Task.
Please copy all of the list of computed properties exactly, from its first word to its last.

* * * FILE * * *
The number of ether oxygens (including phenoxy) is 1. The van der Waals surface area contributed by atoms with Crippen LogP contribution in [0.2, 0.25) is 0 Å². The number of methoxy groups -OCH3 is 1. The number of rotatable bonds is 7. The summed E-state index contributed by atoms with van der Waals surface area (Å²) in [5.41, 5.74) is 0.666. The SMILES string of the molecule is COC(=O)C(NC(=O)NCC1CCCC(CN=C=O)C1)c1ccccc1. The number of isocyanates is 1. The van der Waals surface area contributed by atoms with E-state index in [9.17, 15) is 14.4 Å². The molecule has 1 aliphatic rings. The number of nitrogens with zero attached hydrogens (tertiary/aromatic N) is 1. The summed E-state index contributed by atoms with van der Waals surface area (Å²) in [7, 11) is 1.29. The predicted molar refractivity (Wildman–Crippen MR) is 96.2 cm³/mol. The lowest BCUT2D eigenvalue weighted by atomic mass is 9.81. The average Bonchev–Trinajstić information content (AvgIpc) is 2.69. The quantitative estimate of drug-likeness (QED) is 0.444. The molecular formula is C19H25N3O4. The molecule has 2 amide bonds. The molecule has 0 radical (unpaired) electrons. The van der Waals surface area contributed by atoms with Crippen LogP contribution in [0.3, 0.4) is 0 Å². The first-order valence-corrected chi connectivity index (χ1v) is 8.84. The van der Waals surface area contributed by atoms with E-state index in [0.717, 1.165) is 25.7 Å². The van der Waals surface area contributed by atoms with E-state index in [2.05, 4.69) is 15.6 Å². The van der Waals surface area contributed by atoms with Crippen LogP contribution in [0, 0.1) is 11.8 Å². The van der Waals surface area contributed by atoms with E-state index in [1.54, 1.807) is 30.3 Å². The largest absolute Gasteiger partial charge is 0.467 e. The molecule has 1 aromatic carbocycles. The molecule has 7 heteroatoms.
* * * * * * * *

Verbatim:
The number of ether oxygens (including phenoxy) is 1. The van der Waals surface area contributed by atoms with Crippen LogP contribution in [0.2, 0.25) is 0 Å². The number of methoxy groups -OCH3 is 1. The number of rotatable bonds is 7. The summed E-state index contributed by atoms with van der Waals surface area (Å²) in [5.41, 5.74) is 0.666. The SMILES string of the molecule is COC(=O)C(NC(=O)NCC1CCCC(CN=C=O)C1)c1ccccc1. The number of isocyanates is 1. The van der Waals surface area contributed by atoms with E-state index in [9.17, 15) is 14.4 Å². The molecule has 1 aliphatic rings. The number of nitrogens with zero attached hydrogens (tertiary/aromatic N) is 1. The summed E-state index contributed by atoms with van der Waals surface area (Å²) in [7, 11) is 1.29. The predicted molar refractivity (Wildman–Crippen MR) is 96.2 cm³/mol. The lowest BCUT2D eigenvalue weighted by atomic mass is 9.81. The average Bonchev–Trinajstić information content (AvgIpc) is 2.69. The quantitative estimate of drug-likeness (QED) is 0.444. The molecular formula is C19H25N3O4. The molecule has 2 amide bonds. The molecule has 0 radical (unpaired) electrons. The van der Waals surface area contributed by atoms with Crippen LogP contribution in [0.3, 0.4) is 0 Å². The first-order valence-corrected chi connectivity index (χ1v) is 8.84. The van der Waals surface area contributed by atoms with E-state index in [0.717, 1.165) is 25.7 Å². The van der Waals surface area contributed by atoms with E-state index in [2.05, 4.69) is 15.6 Å². The van der Waals surface area contributed by atoms with Crippen LogP contribution in [0, 0.1) is 11.8 Å². The van der Waals surface area contributed by atoms with E-state index in [1.54, 1.807) is 30.3 Å². The largest absolute Gasteiger partial charge is 0.467 e. The molecule has 1 aromatic carbocycles. The molecule has 7 heteroatoms.